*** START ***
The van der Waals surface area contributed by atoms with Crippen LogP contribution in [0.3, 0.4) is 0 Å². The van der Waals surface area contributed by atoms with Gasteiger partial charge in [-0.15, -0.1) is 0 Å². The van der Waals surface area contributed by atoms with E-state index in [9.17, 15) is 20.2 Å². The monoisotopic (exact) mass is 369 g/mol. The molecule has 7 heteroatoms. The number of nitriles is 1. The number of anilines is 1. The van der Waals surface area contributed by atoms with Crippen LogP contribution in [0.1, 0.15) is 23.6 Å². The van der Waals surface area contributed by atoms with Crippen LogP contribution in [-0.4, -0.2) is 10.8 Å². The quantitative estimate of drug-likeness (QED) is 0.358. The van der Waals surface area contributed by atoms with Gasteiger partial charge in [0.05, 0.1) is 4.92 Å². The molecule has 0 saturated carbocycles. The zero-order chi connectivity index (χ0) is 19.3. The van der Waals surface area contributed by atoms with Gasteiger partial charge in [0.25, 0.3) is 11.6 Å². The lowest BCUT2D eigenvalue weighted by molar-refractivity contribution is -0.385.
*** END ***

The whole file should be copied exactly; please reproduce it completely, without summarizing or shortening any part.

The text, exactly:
The van der Waals surface area contributed by atoms with Crippen LogP contribution in [0.3, 0.4) is 0 Å². The van der Waals surface area contributed by atoms with Gasteiger partial charge in [-0.15, -0.1) is 0 Å². The van der Waals surface area contributed by atoms with E-state index in [9.17, 15) is 20.2 Å². The monoisotopic (exact) mass is 369 g/mol. The molecule has 7 heteroatoms. The number of nitriles is 1. The number of anilines is 1. The van der Waals surface area contributed by atoms with Crippen LogP contribution in [0.1, 0.15) is 23.6 Å². The van der Waals surface area contributed by atoms with Crippen LogP contribution in [-0.4, -0.2) is 10.8 Å². The quantitative estimate of drug-likeness (QED) is 0.358. The van der Waals surface area contributed by atoms with Gasteiger partial charge in [0.05, 0.1) is 4.92 Å². The molecule has 0 saturated carbocycles. The zero-order chi connectivity index (χ0) is 19.3. The van der Waals surface area contributed by atoms with Gasteiger partial charge in [0.25, 0.3) is 11.6 Å². The lowest BCUT2D eigenvalue weighted by molar-refractivity contribution is -0.385.